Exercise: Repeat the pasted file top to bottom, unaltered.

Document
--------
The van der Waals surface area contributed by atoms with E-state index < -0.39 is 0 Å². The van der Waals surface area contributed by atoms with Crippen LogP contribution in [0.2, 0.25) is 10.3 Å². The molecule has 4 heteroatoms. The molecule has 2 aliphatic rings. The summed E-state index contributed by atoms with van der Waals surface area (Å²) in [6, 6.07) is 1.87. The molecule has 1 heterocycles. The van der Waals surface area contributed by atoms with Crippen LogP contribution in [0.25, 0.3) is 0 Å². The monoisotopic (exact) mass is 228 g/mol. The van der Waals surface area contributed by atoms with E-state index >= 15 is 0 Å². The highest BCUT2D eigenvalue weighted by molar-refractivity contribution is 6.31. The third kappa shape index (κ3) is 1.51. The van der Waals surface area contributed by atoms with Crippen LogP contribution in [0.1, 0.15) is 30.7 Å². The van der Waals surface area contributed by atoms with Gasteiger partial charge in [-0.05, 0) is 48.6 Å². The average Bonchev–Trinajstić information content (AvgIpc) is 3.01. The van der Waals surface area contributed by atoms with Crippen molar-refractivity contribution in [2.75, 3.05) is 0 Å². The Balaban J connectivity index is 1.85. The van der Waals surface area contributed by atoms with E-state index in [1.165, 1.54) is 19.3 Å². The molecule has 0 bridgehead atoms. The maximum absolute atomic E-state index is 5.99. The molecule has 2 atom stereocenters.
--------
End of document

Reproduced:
The van der Waals surface area contributed by atoms with E-state index < -0.39 is 0 Å². The van der Waals surface area contributed by atoms with Crippen LogP contribution in [0.2, 0.25) is 10.3 Å². The molecule has 4 heteroatoms. The molecule has 2 aliphatic rings. The summed E-state index contributed by atoms with van der Waals surface area (Å²) in [6, 6.07) is 1.87. The molecule has 1 heterocycles. The van der Waals surface area contributed by atoms with Crippen LogP contribution in [0.25, 0.3) is 0 Å². The monoisotopic (exact) mass is 228 g/mol. The van der Waals surface area contributed by atoms with E-state index >= 15 is 0 Å². The highest BCUT2D eigenvalue weighted by molar-refractivity contribution is 6.31. The third kappa shape index (κ3) is 1.51. The van der Waals surface area contributed by atoms with Crippen LogP contribution in [0.1, 0.15) is 30.7 Å². The van der Waals surface area contributed by atoms with Gasteiger partial charge in [-0.05, 0) is 48.6 Å². The average Bonchev–Trinajstić information content (AvgIpc) is 3.01. The van der Waals surface area contributed by atoms with Crippen molar-refractivity contribution in [2.75, 3.05) is 0 Å². The Balaban J connectivity index is 1.85. The van der Waals surface area contributed by atoms with E-state index in [1.165, 1.54) is 19.3 Å². The molecule has 0 bridgehead atoms. The maximum absolute atomic E-state index is 5.99. The molecule has 2 atom stereocenters.